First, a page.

When the Rev. Jenny Partch, her son Henry, and layperson, Michelle Danagol, attended the Global Ministries EarthKeepers training in Salt Lake City, Utah, last fall, they worked on their vision for a community garden serving the international community in Burien, Wash. “The real dream of this garden goes back to another pastor in another time who saw ministry in this community through gardens and afterschool programs,” said Partch. “That idea lived in people here in this church and they wanted to be in connection with their community through a garden.”
Highline United Methodist Church is located in a food insecure community with lots of apartments in the area. People wanted a piece of ground to grow fresh, familiar food for their families. “We have people who have lived here for several generations,” said Partch. “We have people who came when folks were immigrating from Vietnam. We have folks who have immigrated more recently from the Pacific Islands, from El Salvador, Guatemala, Honduras and Mexico. We also have neighbors who are Chinese and others from the Congo, from Kenya, Ethiopia and Eritrea – we’re a very diverse neighborhood and so our neighbors come from all over the world.”
Their church had the perfect space on its property for a garden. Partch made connections with partner organizations in the area seeking to address food security. Thirteen-year-old Henry had ideas for engaging youth with the garden. Michelle was dreaming of ways the garden might deepen relationships in the community. “The EarthKeepers program is all about capacity-building,” said the Rev. Jenny Phillips, Global Ministries’ Creation Care program manager. “The team from Highline UMC had already started making plans for this project. The training gave them resources and space to enrich their ideas and hone their strategy.”
The congregation knew of opportunities to apply for small grants from community and government organizations but needed additional funding to bring its vision to life. After reviewing data that classified the neighborhood as a food desert and hearing of the team’s detailed plan to address it, the United Methodist Committee on Relief provided Highline UMC with a grant to help bring the garden to fruition. “The Hazel Valley Community Garden is a microcosm of how asset-based community development can uplift and serve marginalized communities, bringing seemingly disparate groups together,” said Lorrie King, UMCOR program manager for WASH (Water, Sanitation and Hygiene), Food Security and Livelihoods. “Also, it provided the opportunity to support the church domestically while highlighting the impact that the EarthKeepers program can have at the local level.” This is the first EarthKeepers project to receive an UMCOR grant.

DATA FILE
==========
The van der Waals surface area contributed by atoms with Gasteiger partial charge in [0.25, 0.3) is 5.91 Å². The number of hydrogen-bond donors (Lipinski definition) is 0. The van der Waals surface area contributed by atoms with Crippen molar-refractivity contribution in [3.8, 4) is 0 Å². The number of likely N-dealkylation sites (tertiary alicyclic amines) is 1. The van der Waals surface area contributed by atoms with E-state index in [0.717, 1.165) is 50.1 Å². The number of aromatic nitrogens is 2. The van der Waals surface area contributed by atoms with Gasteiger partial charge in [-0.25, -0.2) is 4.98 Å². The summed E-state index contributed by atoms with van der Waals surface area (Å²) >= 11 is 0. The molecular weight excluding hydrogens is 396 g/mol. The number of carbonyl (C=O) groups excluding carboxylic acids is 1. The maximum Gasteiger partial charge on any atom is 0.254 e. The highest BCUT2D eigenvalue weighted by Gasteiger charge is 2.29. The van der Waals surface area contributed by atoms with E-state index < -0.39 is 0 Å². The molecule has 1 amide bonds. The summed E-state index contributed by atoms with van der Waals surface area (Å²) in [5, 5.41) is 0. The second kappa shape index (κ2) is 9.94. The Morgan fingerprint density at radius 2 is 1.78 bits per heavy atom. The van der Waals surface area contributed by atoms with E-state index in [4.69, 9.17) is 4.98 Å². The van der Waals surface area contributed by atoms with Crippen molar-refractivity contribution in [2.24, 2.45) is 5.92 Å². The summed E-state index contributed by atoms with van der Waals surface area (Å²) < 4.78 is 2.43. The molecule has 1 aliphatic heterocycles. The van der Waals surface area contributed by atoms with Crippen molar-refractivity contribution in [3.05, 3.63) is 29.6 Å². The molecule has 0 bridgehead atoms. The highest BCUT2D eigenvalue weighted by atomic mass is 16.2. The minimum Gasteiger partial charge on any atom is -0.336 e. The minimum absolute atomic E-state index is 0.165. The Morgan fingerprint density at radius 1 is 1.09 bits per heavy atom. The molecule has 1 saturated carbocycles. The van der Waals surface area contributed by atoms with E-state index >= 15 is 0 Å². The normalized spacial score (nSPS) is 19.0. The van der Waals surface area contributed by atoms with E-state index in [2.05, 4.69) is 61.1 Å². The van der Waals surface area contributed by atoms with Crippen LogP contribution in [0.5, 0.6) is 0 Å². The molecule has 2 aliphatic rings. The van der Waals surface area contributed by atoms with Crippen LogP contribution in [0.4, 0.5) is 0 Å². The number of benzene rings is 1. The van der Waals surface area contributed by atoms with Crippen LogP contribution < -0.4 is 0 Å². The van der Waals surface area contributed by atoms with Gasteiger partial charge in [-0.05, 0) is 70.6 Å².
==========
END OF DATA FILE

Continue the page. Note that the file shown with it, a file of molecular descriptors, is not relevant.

After hundreds of hours of digging and tilling, volunteers installed 30 raised beds and are beginning to plant food. They also installed infrastructure for rainwater cisterns and a rain garden to ensure healthy stormwater management. Volunteers are working to make the garden fully accessible so that neighbors and church members with mobility constraints can participate in growing food.
On Pentecost Sunday, June 9, church and community members dedicated the garden to God, praying for the healing of God’s creation and the nourishment of the community. “It’s sharing God’s love and because God gives us this earth, it’s the grace of God having this,” said the Rev. Sophia Estevéz, special outreach evangelist for Highline UMC. “It is a gift to plant it and a gift to have the fruit…I’m so excited!”
People of all ages participated in the dedication service and learned words of blessing in each other’s languages. Henry Partch, the youngest Global Ministries EarthKeeper in the program, carried the baptismal font around the garden. As participants sprinkled water on each garden bed, the community blessed the soil in English and Spanish: “The waters of grace for the garden of God. Las aguas de gracia para el jardín de Dios.”
The Rev. Jenny Phillips is the Creation Care program manager for Global Ministries.